As move-out day draws closer, Donald Trump’s relationship with one of his staunchest administration allies seems like it’s starting to go sideways. On Wednesday evening, the Washington Post reported that he’s considering firing Attorney General William Barr, who has been on his bad side since giving an interview stating that there was nothing fraudulent about the 2020 election—a report that was backed up by additional outlets. Speaking at a White House event on Thursday, Trump reportedly bemoaned the fact that Barr had found no evidence of voter fraud. “He hasn’t done anything. He hasn’t looked,” Trump said, while also expressing disappointment in Barr’s investigators, whom he likewise accused of not looking hard enough. According to NBC News, when asked if the AG would be the next employee out the door, Trump replied, “Ask me that in a number of weeks from now.” He continued by giving his legal opinions on Barr’s oversight, saying, “They should be looking at all of this fraud. This is not civil, he thought it was civil. This is not civil, this is criminal stuff. This is very bad, criminal stuff.”
This is something of a departure for the president, who’s always enjoyed a simpatico relationship with his attorney general. During his tenure, Barr has used his position to lob attacks at anyone deemed a threat to the president, pressuring prosecutors and undermining the law to suit the administration. Early-on, he was one of a small group of high profile officials who staunchly supported Trump’s widely debunked claims of voter fraud. Early this week, however, Barr went back on his previous claims of “substantial allegations” of election irregularities, telling the Associated Press that, “To date, we have not seen fraud on a scale that could have effected a different outcome in the election.” This was a moment of unexpected pushback, and Trump’s blustering reaction mirrored his incoherent onslaught at entities like Fox News and Rupert Murdoch—former allies now seemingly turned foes. The president’s media allies took cues from their leader, slamming Barr with zingers like “bureaucrat.”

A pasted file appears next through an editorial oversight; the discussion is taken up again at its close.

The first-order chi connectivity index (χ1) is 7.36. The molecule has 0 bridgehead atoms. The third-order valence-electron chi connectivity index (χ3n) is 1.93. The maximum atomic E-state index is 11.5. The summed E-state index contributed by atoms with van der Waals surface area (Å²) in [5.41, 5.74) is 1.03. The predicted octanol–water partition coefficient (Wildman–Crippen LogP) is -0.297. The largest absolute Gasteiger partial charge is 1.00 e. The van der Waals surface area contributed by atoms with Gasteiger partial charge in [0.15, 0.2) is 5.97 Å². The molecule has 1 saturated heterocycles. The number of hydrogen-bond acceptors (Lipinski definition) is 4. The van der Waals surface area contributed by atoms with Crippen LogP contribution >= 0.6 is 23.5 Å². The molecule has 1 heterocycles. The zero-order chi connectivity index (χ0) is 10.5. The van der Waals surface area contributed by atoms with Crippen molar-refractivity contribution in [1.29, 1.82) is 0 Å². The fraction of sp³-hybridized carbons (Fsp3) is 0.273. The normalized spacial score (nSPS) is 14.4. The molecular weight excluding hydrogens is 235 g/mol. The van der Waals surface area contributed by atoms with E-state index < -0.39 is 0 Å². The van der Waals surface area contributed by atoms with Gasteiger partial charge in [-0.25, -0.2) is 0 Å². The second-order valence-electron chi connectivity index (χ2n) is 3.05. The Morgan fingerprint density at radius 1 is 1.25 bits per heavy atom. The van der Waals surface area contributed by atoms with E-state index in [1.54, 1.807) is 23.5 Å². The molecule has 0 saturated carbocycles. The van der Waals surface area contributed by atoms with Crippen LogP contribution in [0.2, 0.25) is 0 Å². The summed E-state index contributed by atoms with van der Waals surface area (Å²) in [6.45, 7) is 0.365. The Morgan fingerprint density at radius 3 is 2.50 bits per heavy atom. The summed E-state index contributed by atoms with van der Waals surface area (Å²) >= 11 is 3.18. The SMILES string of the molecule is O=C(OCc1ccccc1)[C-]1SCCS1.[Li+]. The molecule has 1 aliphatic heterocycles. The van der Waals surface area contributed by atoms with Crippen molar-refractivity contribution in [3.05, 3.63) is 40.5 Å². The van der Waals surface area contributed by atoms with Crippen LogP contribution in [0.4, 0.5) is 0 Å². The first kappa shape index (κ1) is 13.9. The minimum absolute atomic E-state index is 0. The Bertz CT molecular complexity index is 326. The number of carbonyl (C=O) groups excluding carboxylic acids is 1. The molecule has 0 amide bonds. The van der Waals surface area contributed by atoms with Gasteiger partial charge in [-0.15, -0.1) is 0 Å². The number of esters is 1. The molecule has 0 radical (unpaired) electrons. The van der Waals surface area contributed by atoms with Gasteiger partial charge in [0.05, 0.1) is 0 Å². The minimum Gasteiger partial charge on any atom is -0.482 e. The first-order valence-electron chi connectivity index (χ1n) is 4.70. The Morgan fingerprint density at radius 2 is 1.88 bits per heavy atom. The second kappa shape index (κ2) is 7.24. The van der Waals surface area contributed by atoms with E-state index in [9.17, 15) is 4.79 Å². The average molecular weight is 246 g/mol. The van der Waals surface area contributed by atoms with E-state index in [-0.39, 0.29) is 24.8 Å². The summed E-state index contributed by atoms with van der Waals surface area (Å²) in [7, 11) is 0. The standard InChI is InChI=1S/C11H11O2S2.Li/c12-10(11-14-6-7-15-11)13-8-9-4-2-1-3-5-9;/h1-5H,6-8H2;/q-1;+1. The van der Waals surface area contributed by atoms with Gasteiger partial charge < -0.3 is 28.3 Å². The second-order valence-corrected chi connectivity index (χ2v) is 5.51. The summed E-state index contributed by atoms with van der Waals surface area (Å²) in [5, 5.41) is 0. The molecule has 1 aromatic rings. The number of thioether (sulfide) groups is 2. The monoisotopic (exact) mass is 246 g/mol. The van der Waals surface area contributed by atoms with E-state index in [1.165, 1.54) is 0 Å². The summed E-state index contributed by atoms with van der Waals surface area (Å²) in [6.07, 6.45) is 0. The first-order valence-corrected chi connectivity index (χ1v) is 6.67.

According to Axios, it’s not only Barr’s refusal to back Trump up that’s upset the president; he’s also fuming over the so-called slow-walking of a report into the 2016 investigation into the Trump campaign’s ties to Russia. With the gulf between the two seemingly growing, the AP reported on Thursday that Heidi Stirrup, an ally of Trump adviser Stephen Miller, was barred from the Justice Department building after she attempted to pressure staffers into sharing sensitive information about election fraud. Stirrup had reportedly been tasked with relaying everything she discovered to the White House. According to the AP, “She was told within the last two weeks to vacate the building after top Justice officials learned of her efforts to collect insider information about ongoing cases and the department’s work on election fraud.” It was also reported that Stirrup had tried to interfere in the hiring process for career staffers—a violation of the government’s human resources policy.
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